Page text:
Providence Children’s Film Festival: A Great Alternative to “The Nut Job” This February Vacation

Discover the future filmmaker in your children while attending one of the many wonderful independent films at the Providence Children’s Film Festival.

With school vacation fast approaching, the demand to go the movies will surely be forthcoming.  This demand can be a blessing and a curse. On the one hand, your kids sit quietly for 90-plus minutes. On the other hand, you might be forced to sit through an atrocity like The Nut Job. This school vacation, I will not be seeing The Nut Job. Instead, I’ll be at the Providence Children’s Film Festival.

As a lover of independent films, I was immediately intrigued when I first heard of this festival, but then I wondered: Would I be watching movies made by children? If so, am I in for a series of YouTube videos where young girls dressed as princesses belt out Disney tunes, or boys reenact epic battles with LEGO versions of Luke and Darth Vader? These thoughts held my excitement at bay.

As it turns out, the films screened at this festival are not made by children; they’re not even made exclusively for children. They’re simply wonderful films made for people of all ages.

The 5th Annual Providence Children’s Film Festival will feature a variety of full-length and short films from filmmakers all around the globe. A full schedule of events can be found at pcffri.org. The films range from sophisticated productions with serious credentials to those made by amateurs on shoestring budgets. The one thing in common:  independence. You won’t see these films on a Happy Meal box, nor will you be asked for the accompanying toy on your next trip to Target.

At first glance, the selection overwhelmed me. Which movies would we see and when? Fortunately the films are grouped by age appropriateness, with trailers available for each to help narrow your choices. My boys are 7 and 4, so right there we’re limited to the “all ages” category. After viewing the trailers, a clear favorite emerged: Moon Man, based on the best-selling novel by Tomi Ungerer.  I was personally drawn to Academy Award nominated Ernest et Celestine – a French film about an unlikely friendship between a bear and a mouse. My boys, however, couldn’t handle the subtitles (ditto for My Neighbor Totoro).

Later, on my own, I watched all the trailers. Aside from the animated films, there was a generous selection of live action and documentaries. Themes range from loss of a parent to bullying and mental illness. I couldn’t get through the trailer of the documentary Gold Star Children – directed by Rhode Island’s own Mitty Griffis Mirrer – without shedding a tear or two. Every film sucked me in. I’m actually considering getting a sitter so I can see them all myself.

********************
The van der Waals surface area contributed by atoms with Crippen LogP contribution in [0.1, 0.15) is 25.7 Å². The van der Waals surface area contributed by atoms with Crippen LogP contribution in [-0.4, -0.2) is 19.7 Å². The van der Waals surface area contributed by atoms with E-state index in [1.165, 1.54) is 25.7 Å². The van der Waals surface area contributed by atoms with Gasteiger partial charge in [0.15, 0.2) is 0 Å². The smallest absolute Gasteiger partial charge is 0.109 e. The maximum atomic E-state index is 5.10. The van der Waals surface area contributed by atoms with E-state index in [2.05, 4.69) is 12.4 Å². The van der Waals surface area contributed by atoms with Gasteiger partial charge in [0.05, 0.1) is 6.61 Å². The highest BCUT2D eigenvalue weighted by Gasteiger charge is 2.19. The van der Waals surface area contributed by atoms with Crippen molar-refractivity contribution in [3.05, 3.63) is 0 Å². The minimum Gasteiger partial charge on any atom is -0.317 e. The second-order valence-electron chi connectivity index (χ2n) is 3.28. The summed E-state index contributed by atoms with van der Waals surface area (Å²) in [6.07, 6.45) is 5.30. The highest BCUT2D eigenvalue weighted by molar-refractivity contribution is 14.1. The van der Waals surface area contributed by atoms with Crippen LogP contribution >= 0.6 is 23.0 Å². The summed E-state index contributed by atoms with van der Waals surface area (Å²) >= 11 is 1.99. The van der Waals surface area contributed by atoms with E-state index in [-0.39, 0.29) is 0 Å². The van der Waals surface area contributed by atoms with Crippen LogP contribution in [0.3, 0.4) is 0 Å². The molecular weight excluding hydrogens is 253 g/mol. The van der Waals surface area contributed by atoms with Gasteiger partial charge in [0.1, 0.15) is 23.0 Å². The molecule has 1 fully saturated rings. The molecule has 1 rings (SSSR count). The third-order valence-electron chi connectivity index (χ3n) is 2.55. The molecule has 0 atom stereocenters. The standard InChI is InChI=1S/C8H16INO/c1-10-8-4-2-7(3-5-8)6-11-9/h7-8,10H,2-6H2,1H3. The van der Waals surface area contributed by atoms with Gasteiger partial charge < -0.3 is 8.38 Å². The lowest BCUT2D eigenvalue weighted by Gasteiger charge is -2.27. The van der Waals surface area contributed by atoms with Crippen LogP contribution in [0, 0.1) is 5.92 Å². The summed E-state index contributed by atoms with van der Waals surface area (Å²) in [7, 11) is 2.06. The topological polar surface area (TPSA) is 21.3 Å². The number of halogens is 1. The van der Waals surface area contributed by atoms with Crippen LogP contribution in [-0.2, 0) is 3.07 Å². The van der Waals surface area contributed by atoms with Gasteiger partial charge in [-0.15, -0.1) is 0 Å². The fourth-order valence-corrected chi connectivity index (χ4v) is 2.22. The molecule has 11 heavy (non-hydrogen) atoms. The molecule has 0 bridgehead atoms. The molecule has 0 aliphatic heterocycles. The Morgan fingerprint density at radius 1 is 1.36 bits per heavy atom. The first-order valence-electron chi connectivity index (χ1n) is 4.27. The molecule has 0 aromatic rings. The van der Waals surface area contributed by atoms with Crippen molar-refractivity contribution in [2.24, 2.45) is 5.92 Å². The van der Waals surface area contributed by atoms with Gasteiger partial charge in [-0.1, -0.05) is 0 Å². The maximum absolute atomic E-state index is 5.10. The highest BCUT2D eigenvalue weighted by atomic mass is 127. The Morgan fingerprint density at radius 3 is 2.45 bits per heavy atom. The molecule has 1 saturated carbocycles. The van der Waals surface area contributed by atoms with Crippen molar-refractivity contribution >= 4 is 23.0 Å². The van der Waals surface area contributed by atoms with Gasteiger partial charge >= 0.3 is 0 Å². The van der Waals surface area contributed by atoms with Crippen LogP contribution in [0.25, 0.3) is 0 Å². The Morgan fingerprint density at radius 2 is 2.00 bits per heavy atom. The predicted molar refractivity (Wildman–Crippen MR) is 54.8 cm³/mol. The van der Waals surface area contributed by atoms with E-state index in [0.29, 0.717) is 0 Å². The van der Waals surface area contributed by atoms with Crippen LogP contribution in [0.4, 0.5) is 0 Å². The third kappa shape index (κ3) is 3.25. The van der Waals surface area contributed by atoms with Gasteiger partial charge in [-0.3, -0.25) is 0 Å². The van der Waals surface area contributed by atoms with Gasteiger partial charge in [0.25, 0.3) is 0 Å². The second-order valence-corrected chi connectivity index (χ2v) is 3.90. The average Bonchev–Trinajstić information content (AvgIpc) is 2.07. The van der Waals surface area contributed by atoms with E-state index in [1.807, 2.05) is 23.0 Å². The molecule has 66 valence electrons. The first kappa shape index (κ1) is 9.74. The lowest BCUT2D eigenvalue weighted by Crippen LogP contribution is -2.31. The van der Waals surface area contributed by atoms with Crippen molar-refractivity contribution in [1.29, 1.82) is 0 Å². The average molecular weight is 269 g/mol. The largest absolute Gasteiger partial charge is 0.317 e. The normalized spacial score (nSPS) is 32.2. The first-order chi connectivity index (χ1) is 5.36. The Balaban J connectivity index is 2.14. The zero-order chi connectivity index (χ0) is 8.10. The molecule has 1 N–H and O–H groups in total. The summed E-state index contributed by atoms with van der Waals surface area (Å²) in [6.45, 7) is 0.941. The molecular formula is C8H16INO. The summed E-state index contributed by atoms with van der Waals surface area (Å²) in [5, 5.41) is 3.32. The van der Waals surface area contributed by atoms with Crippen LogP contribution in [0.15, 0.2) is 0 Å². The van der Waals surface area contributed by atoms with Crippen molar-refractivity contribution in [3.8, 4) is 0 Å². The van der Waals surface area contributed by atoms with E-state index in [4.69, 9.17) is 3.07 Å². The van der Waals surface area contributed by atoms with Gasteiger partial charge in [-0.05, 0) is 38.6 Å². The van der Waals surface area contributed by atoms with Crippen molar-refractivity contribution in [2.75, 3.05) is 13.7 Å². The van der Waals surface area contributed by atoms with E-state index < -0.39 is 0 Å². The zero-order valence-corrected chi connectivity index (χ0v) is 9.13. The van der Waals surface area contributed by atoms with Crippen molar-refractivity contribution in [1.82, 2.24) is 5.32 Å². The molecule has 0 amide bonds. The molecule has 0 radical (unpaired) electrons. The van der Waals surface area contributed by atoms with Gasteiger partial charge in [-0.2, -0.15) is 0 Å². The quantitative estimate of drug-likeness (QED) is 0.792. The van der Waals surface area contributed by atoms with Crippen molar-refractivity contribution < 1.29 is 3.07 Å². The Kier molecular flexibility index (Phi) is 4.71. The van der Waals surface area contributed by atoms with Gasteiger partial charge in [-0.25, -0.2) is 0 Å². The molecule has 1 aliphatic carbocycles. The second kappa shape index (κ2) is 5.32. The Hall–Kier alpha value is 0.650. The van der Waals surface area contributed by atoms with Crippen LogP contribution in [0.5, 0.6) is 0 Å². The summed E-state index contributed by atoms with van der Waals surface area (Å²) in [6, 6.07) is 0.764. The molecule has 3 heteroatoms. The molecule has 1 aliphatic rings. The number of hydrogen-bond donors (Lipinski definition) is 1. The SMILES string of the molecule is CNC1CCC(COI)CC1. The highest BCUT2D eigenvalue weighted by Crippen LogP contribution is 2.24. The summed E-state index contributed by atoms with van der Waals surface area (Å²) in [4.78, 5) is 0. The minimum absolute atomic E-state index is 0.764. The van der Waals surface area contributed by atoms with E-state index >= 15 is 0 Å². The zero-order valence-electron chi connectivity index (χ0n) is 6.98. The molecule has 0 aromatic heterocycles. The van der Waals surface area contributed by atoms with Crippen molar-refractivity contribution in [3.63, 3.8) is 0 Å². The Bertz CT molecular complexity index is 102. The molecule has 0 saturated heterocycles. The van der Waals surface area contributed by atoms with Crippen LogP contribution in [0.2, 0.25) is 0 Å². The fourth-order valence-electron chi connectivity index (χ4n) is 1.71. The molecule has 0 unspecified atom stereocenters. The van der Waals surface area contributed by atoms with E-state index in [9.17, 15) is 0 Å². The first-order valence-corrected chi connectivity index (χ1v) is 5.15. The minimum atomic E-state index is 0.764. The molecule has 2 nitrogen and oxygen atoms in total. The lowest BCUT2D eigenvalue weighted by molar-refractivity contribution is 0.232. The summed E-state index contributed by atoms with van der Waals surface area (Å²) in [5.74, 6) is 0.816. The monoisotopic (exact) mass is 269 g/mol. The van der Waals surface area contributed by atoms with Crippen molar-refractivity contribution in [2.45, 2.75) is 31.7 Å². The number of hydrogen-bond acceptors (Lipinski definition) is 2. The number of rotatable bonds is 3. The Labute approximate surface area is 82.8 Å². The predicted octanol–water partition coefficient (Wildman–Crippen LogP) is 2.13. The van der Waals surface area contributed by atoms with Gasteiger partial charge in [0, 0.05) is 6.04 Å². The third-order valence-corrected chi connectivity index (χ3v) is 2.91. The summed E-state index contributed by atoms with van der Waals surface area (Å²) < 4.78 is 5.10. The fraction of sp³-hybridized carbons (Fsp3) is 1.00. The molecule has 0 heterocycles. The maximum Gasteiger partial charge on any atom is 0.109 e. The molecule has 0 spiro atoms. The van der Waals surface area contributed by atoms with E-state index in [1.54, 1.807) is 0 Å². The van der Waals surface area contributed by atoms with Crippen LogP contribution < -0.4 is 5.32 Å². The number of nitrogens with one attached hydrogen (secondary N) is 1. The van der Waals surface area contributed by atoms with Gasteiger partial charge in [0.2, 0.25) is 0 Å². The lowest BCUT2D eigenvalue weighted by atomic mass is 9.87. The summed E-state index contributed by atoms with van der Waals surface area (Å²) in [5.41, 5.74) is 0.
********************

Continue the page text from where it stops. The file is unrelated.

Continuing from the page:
Aside from the films, the festival offers so much more – a true home for film lovers and would-be filmmakers. Family-friendly discussions take place after many screenings. Hands-on workshops are available to children ages 6 through 14 where young filmmakers get first-hand experience creating animation and learning about the green screen. Then there are the parties. The week begins on opening night, where The Zig Zag Kid will be shown, followed by a reception.  The awards ceremony, which takes place on the last Saturday night of the festival, features a screening of Once in a Lullaby, after which the Rhode Island Children’s Chorus will perform songs from the movies.

This festival offers an incredible opportunity to young lovers of film, as well as would-be filmmakers. My brother is an amateur filmmaker – something he knew he’d be at the tender of age of 3. As a child, he had zero resources available to him. It wasn’t until he reached adulthood that he discovered a community of people equally passionate about film. How fantastic that kids like my brother have these incredible resources available to them at such a young age.

The Providence Children’s Film Festival takes place February 13 through 23 at three separate locations:  The Cable Car Cinema, the Metcalf Auditorium in the RISD museum and the RISD Auditorium. Get your tickets now, as the smaller venues often sell out. I’ll be getting mine for the Monday screening of Moon Man. Maybe I’ll see you there.

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